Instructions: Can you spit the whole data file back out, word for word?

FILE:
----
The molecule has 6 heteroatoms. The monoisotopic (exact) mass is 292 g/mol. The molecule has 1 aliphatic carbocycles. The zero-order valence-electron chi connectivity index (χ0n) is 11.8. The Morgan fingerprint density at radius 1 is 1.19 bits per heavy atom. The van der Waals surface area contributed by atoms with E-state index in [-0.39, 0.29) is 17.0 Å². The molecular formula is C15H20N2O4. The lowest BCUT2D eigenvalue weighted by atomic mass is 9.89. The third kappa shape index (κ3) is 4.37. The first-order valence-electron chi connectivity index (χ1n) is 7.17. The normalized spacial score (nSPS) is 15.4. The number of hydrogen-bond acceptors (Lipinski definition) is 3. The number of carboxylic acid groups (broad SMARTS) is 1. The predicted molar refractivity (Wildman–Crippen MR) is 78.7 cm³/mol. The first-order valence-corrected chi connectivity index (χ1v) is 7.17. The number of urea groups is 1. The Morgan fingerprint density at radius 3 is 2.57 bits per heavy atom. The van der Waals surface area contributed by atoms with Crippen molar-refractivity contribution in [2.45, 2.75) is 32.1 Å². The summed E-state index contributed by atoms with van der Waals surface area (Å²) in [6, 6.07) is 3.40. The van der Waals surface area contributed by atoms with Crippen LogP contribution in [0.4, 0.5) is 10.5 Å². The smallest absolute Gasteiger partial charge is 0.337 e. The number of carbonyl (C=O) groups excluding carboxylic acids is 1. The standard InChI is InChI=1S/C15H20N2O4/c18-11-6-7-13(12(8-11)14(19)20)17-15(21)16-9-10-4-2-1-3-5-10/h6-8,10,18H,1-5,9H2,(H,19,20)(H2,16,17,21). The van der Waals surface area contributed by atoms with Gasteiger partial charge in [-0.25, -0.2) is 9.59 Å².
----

The molecule has 6 heteroatoms. The monoisotopic (exact) mass is 292 g/mol. The molecule has 1 aliphatic carbocycles. The zero-order valence-electron chi connectivity index (χ0n) is 11.8. The Morgan fingerprint density at radius 1 is 1.19 bits per heavy atom. The van der Waals surface area contributed by atoms with E-state index in [-0.39, 0.29) is 17.0 Å². The molecular formula is C15H20N2O4. The lowest BCUT2D eigenvalue weighted by atomic mass is 9.89. The third kappa shape index (κ3) is 4.37. The first-order valence-electron chi connectivity index (χ1n) is 7.17. The normalized spacial score (nSPS) is 15.4. The number of hydrogen-bond acceptors (Lipinski definition) is 3. The number of carboxylic acid groups (broad SMARTS) is 1. The predicted molar refractivity (Wildman–Crippen MR) is 78.7 cm³/mol. The first-order valence-corrected chi connectivity index (χ1v) is 7.17. The number of urea groups is 1. The Morgan fingerprint density at radius 3 is 2.57 bits per heavy atom. The van der Waals surface area contributed by atoms with Crippen molar-refractivity contribution in [2.45, 2.75) is 32.1 Å². The summed E-state index contributed by atoms with van der Waals surface area (Å²) in [6, 6.07) is 3.40. The van der Waals surface area contributed by atoms with Crippen LogP contribution in [0.4, 0.5) is 10.5 Å². The smallest absolute Gasteiger partial charge is 0.337 e. The number of carbonyl (C=O) groups excluding carboxylic acids is 1. The standard InChI is InChI=1S/C15H20N2O4/c18-11-6-7-13(12(8-11)14(19)20)17-15(21)16-9-10-4-2-1-3-5-10/h6-8,10,18H,1-5,9H2,(H,19,20)(H2,16,17,21). The van der Waals surface area contributed by atoms with Gasteiger partial charge in [-0.25, -0.2) is 9.59 Å².